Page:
Why There Are No Subtitles in Steven Spielberg’s ‘West Side Story’
Steven Spielberg’s West Side Story reinvents the iconic 1950s musical for a modern audience. Although Spielberg’s version is still set in New York City of the 1950s, it does differ from the previous film in several key ways. The 1961 West Side Story movie, for example, employed white actors in several of the key Puerto Rican roles. Natalie Wood played Maria, while George Chakiris, a child of Greek immigrants, played her brother Bernardo.
In the new film, the Puerto Rican characters are played entirely by Latinx actors. And many of the scenes featuring the Sharks are played in Spanish, with their dialogue not subtitled for English-speaking audiences. If you don’t speak Spanish, you can still follow the plot; there is enough English here and there, and even when the dialogue’s all Spanish, the acting and direction are crystal clear anyway.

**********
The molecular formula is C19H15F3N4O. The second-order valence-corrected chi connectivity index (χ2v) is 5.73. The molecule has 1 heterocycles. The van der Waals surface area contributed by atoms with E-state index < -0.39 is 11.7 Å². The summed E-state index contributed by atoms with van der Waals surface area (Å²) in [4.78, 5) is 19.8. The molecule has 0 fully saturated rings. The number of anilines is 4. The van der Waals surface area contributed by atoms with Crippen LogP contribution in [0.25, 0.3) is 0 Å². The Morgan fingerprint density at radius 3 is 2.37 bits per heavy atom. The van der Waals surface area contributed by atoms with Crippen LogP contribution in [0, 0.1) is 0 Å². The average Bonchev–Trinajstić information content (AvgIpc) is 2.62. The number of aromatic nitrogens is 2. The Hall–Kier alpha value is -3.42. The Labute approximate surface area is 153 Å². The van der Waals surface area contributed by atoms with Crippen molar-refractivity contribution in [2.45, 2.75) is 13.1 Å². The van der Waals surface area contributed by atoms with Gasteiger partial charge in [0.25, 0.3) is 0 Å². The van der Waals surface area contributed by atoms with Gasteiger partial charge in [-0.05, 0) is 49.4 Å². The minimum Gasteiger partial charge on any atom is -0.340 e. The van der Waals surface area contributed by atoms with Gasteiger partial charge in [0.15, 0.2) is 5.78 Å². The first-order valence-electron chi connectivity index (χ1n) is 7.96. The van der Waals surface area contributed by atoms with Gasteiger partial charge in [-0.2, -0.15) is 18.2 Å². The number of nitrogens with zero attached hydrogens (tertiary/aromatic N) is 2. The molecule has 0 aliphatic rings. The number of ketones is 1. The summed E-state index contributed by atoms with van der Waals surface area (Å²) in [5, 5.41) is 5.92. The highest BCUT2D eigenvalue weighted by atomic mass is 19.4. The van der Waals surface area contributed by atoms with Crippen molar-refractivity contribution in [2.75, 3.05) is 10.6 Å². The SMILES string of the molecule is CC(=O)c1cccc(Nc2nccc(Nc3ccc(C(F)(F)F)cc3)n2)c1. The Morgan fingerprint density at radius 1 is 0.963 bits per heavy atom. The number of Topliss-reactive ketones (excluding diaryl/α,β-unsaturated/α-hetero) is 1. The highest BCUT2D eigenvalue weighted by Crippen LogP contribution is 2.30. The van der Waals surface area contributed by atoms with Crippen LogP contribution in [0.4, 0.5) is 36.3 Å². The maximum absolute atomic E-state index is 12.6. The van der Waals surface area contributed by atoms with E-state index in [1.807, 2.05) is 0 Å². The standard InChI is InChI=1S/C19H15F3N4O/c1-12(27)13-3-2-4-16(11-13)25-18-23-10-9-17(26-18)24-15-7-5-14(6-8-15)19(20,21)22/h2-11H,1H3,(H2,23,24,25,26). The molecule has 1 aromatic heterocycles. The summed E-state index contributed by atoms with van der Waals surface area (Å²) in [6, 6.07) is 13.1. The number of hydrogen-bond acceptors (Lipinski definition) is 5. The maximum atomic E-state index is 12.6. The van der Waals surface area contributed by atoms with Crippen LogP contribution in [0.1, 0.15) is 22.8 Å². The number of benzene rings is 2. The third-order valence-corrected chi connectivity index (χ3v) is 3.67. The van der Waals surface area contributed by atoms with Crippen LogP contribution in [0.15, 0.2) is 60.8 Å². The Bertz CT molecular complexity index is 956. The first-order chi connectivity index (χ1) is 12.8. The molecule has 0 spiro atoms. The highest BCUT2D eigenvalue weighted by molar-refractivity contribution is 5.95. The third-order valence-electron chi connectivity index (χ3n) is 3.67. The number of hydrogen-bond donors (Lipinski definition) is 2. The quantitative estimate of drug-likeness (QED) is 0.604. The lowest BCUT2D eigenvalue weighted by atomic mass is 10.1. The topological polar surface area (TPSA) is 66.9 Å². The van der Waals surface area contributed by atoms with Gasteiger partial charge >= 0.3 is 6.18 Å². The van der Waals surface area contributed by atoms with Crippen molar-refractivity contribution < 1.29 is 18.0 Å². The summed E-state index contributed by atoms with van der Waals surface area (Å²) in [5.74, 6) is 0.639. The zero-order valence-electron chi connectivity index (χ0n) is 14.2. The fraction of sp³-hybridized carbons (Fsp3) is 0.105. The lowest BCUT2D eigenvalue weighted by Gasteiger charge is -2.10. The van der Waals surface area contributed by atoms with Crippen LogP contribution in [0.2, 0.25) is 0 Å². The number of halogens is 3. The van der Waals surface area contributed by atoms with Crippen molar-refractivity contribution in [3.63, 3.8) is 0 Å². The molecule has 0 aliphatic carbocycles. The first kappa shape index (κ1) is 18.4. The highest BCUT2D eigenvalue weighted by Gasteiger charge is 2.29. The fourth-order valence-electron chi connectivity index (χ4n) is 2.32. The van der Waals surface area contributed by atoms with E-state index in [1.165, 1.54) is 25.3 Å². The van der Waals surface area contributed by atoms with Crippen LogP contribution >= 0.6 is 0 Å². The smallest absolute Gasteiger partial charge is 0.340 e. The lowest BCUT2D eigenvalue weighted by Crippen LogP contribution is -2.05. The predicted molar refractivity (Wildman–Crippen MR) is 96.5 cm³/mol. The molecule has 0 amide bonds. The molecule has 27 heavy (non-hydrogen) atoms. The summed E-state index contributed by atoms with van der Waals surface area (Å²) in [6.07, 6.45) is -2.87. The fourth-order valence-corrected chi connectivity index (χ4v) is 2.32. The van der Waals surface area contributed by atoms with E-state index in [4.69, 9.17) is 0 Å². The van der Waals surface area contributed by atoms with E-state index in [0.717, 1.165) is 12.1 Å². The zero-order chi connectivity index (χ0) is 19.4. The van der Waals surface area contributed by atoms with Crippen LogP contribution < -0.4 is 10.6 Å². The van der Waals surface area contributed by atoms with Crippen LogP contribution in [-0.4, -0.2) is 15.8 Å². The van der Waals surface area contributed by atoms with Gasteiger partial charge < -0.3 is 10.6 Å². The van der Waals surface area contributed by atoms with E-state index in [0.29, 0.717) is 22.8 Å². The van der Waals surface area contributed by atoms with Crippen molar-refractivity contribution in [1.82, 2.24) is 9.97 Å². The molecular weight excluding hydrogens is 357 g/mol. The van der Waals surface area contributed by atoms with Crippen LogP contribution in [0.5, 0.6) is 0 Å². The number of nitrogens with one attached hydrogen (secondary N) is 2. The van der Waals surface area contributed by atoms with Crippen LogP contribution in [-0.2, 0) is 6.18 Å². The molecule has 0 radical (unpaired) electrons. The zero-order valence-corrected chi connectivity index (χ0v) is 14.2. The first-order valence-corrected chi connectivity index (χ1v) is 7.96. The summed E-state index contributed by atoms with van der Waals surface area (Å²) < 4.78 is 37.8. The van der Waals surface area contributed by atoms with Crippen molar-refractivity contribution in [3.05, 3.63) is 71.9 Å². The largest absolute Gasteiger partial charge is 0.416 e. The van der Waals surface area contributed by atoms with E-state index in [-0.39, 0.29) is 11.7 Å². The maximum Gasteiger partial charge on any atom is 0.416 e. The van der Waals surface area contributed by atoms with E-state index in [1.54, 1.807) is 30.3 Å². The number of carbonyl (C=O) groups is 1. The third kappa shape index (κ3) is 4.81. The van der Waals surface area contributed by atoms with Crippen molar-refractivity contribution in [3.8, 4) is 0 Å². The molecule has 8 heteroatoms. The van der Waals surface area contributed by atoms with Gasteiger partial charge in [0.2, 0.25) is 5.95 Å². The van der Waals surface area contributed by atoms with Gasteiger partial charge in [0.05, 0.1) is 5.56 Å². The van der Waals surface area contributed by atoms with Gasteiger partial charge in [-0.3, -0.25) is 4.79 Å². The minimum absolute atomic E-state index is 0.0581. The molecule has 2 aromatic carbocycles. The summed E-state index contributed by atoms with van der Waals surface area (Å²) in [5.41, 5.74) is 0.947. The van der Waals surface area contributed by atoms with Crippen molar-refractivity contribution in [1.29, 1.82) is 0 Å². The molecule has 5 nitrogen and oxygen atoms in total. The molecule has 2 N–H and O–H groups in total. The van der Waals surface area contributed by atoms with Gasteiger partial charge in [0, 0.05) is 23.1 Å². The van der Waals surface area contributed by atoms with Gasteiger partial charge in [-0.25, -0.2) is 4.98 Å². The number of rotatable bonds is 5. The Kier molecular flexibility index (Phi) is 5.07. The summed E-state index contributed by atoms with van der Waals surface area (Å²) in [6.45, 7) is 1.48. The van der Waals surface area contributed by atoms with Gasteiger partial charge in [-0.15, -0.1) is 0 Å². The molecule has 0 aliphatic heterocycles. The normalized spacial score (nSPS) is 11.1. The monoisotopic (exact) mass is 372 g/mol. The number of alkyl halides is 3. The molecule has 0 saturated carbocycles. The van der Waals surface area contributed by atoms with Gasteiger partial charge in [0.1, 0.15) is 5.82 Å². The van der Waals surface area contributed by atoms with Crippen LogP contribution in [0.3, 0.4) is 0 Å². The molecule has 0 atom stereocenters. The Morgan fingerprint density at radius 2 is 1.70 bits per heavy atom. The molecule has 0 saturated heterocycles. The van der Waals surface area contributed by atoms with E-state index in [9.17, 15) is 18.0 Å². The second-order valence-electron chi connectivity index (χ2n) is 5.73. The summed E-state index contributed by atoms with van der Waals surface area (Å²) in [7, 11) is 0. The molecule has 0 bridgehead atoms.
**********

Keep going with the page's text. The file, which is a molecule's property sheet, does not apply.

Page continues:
Still, it is an unusual choice. Spielberg explained the reasoning behind it to IGN, saying that from the beginning he gave his casting director a “mandate” that all the actors playing the Puerto Rican characters needed to have “aren't parents or grandparents or themselves from Latinx countries ... especially Puerto Rico, we looked a lot in Puerto Rico, we have 20 performers in our film from Puerto Rico or they’re Nuyorican.”
That decision then went “hand-in-hand” with not subtitling the Spanish, which explained thusly:
If I subtitled the Spanish I’d simply be doubling down on the English and giving English the power over the Spanish. This was not going to happen in this film, I needed to respect the language enough not to subtitle it.
Leaving the Spanish dialogue without subtitles has a fascinating psychological impact on the audiences, one that varies based on the native language of viewers. It also underscores the language barriers between the characters in the film. (There’s no subtitles in real life, after all.) Where that gets really interesting is when Spielberg begins to focus on Tony in the movie, who is trying to learn Spanish himself in order to romance Maria. Leaving the subtitles out subtly puts the non-Spanish-speaking audience directly into Tony’s shoes during those moments. It adds another psychological layer to a really rich film that’s been very carefully and cleverly constructed.
West Side Story opens in theaters on December 10. You can read my review of the film here.